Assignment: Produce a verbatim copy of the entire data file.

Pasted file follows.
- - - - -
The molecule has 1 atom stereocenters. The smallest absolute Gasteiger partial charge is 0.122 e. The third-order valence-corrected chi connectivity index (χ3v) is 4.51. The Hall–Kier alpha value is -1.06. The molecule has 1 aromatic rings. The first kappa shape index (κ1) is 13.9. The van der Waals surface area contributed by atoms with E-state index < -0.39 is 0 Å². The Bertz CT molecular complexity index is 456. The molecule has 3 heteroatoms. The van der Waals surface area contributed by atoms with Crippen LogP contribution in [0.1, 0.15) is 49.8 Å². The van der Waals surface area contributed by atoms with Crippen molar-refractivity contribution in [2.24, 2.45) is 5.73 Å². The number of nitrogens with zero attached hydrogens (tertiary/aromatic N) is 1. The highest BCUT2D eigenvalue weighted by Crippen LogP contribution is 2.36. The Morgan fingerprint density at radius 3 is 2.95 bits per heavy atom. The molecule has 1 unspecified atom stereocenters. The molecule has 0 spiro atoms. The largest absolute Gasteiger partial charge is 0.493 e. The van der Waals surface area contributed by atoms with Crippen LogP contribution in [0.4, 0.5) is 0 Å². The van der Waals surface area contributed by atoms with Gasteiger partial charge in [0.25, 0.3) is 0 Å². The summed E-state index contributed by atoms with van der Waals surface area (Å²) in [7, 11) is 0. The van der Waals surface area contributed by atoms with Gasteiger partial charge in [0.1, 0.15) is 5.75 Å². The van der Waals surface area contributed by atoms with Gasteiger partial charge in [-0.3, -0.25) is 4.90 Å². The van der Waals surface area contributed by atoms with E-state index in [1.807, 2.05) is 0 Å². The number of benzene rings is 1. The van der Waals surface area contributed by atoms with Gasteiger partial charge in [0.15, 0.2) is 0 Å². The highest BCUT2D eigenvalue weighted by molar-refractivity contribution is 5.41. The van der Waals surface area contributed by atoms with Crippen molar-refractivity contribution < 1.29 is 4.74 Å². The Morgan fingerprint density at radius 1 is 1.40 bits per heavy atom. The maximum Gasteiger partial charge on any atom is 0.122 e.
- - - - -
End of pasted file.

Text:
The molecule has 1 atom stereocenters. The smallest absolute Gasteiger partial charge is 0.122 e. The third-order valence-corrected chi connectivity index (χ3v) is 4.51. The Hall–Kier alpha value is -1.06. The molecule has 1 aromatic rings. The first kappa shape index (κ1) is 13.9. The van der Waals surface area contributed by atoms with E-state index < -0.39 is 0 Å². The Bertz CT molecular complexity index is 456. The molecule has 3 heteroatoms. The van der Waals surface area contributed by atoms with Crippen LogP contribution in [0.1, 0.15) is 49.8 Å². The van der Waals surface area contributed by atoms with Crippen molar-refractivity contribution in [2.24, 2.45) is 5.73 Å². The number of nitrogens with zero attached hydrogens (tertiary/aromatic N) is 1. The highest BCUT2D eigenvalue weighted by Crippen LogP contribution is 2.36. The Morgan fingerprint density at radius 3 is 2.95 bits per heavy atom. The molecule has 1 unspecified atom stereocenters. The molecule has 0 spiro atoms. The largest absolute Gasteiger partial charge is 0.493 e. The van der Waals surface area contributed by atoms with Crippen LogP contribution in [0.4, 0.5) is 0 Å². The van der Waals surface area contributed by atoms with Gasteiger partial charge in [0.25, 0.3) is 0 Å². The summed E-state index contributed by atoms with van der Waals surface area (Å²) in [7, 11) is 0. The van der Waals surface area contributed by atoms with Gasteiger partial charge in [0.1, 0.15) is 5.75 Å². The van der Waals surface area contributed by atoms with Gasteiger partial charge in [-0.3, -0.25) is 4.90 Å². The van der Waals surface area contributed by atoms with E-state index in [1.807, 2.05) is 0 Å². The number of benzene rings is 1. The van der Waals surface area contributed by atoms with Gasteiger partial charge in [0.15, 0.2) is 0 Å². The highest BCUT2D eigenvalue weighted by molar-refractivity contribution is 5.41. The van der Waals surface area contributed by atoms with Crippen molar-refractivity contribution < 1.29 is 4.74 Å². The Morgan fingerprint density at radius 1 is 1.40 bits per heavy atom. The maximum Gasteiger partial charge on any atom is 0.122 e.